Losing The Peace: Why The LLRC Report Is Not Implemented
Scepticism Over Latest Probe?
The Government announcement last week that the mandate of the Presidential Commission on missing persons had been expanded to investigate civilian deaths during the war and the appointment of three internationally acclaimed experts to advice the commission came as a surprise to many.
Some fear if the advice of the three prominent experts are highly critical then they may just end up in the bin like the International Independent Eminent Group of Persons (IIEGP) in 2008.
IIEGP, which was appointed by the Government, had terminated their observations from the Presidential Commission of Inquiry owing to what it said was the lack of political will on the part of the Government to support a search for truth…………………. READ ALL
Sri Lankan Government’s Experts To Seek Fair Probe?
President Mahinda Rajapaksa appointed Sir Desmond de Silva as the Chairman of the Commission while Sir Geoffrey Nice and Professor David Crane are the others experts in the Advisory Council.
“I am deeply honoured to be appointed to play a part in a most important process. I very much hope that my colleagues and I could help to ensure a fair and just approach to the matters that fall for investigation,” Sir Desmond de Silva told The Sunday Leader in a short email.
Sir Desmond de Silva is a prominent British lawyer and former United Nations Chief War Crimes Prosecutor in Sierra Leone………….. READ ALL
The appointment of three well known international prosecutors – who probed war crimes that caused global revulsion – to advise the Maxwell Pranayama Commission investigating reportedly missing persons in the North and East, is President Mahinda Rajapaksa’s response to continuous allegations made against him since the end of the conflict.
The main allegation made against the Rajapaksa government has been that of a cover-up of human rights violations by the armed forces during the last stages of the conflict and the demand has been that an investigation by a foreign body be made in assuming that a Sri Lankan investigation will be biased.
The American sponsored resolution at the last sessions of the UNHRC at Geneva is for implementation of such a resolution.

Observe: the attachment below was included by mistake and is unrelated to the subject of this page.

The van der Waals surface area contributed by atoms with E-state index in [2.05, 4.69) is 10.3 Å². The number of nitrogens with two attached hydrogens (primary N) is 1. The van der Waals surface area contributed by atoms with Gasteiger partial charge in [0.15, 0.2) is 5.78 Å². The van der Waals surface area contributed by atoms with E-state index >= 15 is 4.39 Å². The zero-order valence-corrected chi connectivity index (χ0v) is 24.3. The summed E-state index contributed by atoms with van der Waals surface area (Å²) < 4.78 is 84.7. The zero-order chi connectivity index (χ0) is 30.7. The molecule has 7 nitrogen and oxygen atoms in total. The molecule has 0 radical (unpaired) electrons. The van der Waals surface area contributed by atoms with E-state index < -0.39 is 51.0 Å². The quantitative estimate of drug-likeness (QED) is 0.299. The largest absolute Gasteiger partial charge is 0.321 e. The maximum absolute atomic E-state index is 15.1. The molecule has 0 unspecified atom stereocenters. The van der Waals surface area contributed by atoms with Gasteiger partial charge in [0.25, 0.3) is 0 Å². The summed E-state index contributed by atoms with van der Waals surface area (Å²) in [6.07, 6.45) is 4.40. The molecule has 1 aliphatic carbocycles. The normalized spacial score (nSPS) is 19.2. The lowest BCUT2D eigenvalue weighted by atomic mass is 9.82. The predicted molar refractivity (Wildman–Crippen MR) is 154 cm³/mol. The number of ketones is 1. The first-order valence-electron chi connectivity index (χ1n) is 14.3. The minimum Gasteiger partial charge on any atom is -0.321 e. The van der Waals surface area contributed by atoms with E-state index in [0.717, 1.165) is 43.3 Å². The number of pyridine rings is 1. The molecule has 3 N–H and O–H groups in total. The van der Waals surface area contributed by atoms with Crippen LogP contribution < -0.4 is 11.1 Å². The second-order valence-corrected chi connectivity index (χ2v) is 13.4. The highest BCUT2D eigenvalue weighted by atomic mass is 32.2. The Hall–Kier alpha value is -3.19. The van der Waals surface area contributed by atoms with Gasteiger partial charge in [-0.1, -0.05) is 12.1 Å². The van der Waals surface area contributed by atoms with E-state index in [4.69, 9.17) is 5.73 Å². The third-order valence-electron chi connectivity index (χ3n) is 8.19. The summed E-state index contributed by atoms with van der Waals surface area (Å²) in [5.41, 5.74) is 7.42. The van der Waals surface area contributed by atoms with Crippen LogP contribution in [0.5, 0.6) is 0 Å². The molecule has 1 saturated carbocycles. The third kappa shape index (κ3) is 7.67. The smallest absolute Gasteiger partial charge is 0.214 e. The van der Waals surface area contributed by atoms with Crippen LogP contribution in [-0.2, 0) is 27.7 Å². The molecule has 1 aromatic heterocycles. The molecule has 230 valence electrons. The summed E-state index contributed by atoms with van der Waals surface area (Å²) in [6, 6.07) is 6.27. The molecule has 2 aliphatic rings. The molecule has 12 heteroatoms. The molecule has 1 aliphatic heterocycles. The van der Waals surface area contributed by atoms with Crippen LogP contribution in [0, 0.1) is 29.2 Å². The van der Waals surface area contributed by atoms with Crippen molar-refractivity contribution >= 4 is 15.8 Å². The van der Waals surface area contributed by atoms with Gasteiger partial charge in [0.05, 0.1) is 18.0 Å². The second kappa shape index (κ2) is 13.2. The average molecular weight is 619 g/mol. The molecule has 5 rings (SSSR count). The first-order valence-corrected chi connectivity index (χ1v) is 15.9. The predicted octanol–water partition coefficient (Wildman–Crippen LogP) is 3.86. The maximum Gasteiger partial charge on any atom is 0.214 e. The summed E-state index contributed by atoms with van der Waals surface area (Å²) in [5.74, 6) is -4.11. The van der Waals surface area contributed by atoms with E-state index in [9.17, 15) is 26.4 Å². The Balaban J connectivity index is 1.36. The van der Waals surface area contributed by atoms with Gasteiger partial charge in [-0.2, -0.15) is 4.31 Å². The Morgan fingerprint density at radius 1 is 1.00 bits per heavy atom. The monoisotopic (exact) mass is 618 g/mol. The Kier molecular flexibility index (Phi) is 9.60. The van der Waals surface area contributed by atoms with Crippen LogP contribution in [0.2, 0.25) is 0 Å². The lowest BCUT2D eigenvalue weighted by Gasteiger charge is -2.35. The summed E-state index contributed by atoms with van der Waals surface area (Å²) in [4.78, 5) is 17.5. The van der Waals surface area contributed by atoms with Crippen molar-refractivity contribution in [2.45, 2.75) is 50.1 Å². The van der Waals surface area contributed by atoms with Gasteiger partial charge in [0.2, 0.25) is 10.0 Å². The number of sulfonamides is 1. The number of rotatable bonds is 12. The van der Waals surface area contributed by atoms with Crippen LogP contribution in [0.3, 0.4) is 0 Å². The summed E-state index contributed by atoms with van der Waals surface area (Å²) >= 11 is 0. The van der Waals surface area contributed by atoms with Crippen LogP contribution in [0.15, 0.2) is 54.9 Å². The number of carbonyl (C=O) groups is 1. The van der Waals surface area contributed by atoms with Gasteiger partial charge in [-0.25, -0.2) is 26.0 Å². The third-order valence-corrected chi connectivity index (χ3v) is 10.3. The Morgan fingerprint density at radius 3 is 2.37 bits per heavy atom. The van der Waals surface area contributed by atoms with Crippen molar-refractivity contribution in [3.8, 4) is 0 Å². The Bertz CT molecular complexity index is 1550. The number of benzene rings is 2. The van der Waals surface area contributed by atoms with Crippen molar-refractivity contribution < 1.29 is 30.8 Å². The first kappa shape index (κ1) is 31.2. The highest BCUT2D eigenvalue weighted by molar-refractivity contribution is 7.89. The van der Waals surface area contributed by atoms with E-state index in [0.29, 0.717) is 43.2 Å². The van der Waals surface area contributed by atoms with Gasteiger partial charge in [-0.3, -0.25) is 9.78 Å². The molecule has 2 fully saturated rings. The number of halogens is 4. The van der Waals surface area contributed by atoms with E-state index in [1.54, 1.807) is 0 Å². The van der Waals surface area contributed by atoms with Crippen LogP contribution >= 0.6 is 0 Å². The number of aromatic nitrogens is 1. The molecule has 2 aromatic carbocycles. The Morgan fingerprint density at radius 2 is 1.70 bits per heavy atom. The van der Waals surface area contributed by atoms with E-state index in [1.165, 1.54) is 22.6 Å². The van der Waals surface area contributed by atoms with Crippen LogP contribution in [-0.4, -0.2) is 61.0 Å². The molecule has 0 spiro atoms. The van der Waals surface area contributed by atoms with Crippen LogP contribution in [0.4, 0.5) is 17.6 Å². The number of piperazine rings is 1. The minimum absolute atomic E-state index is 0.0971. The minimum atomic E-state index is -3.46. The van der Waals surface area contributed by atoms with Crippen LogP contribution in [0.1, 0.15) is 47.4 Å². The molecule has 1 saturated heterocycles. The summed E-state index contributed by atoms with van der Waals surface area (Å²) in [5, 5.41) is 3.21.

The Rajapaksa regime’s stand on such an investigation has been that the conflict in Sri Lanka was purely an internal affair and compelling the country to permit investigation by foreigners would be tantamount to an affront to its sovereignty. The invitation extended to the three distinguished foreigners – one of whom is of Sri Lankan origin – does not involve the issue of national sovereignty for their role is purely advisory and they are here on the invitation of the Sri Lanka government.
The Chairman of the panel is Sir Desmond de Silva QC, son of Sri Lankan diplomat Frederick de Silva and grandson of George E. de Silva, former Minister of Health during World War II.
Some of the credentials of Sir Desmond are: He is one of the most high-profile criminal Queen’s Counsel in England; a member of the Criminal Bar Association and the International Association of Prosecutors. In 2002, the UN Secretary-General Kofi Annan appointed him Deputy Prosecutor for the Special Court in Sierra Leon. Annan later promoted Sir Desmond to the post of Chief Prosecutor at the higher level of Under Secretary-General in 2005. He brought about the arrest of Charles Taylor, former President of Liberia, who was convicted of war crimes at The Hague in 2011.
De Silva’s legal expertise includes war crimes, crimes against humanity, espionage, treason, drugs, terrorism, human rights, white-collar fraud and sports law. Sir Desmond was appointed to head a Review into collusion by the security services and other agencies of the state into the 1989 murder of the high profile Belfast lawyer Pat Finucane
Some of the credentials of the other two members are:
David M. Crane, an American, was the Chief Prosecutor of the Special Court for Sierra Leone from April 2002 until July 15, 2005. During his tenure, he indicted, among others, the then-President of Liberia, Charles Taylor.
Sir Geoffrey Nice has been involved with the International Criminal Tribunal for the Former Yugoslavia. He was a deputy prosecutor at the trial of Slobodan Milosevic in The Hague and initiated the prosecution’s initial case of linking atrocities committed in the former Yugoslavia to Milosevic. These impeccable credentials of the panelists would certainly relieve the minds of those who feared a cover up of the post conflict events.
The full terms of reference of the mandate given to the panelists are not available at the time of writing. Their role in advisory capacity too is not known as yet. The standing of these panelists in the field of investigation of violation of human rights necessarily calls for transparency in their findings and observations.
Some reports indicated that their terms of reference would not only cover the activities of the armed forces in the said period, but those of the LTTE as well. This should necessarily be so because so far wide publicity on the Sri Lankan issue has been given only to alleged offences of the government forces but not those of the LTTE.
The government has made the right move in this instance instead of burying its head in the sand on the grounds that the issue is an internal affair and foreign involvement would be tantamount to violation of national sovereignty. In the global village that we have made home in, such arguments have no capacity to hold strong. It is the professionalism with which we conduct our affairs of the state that will truly lay the dignity that will allow us the space to move this country forward.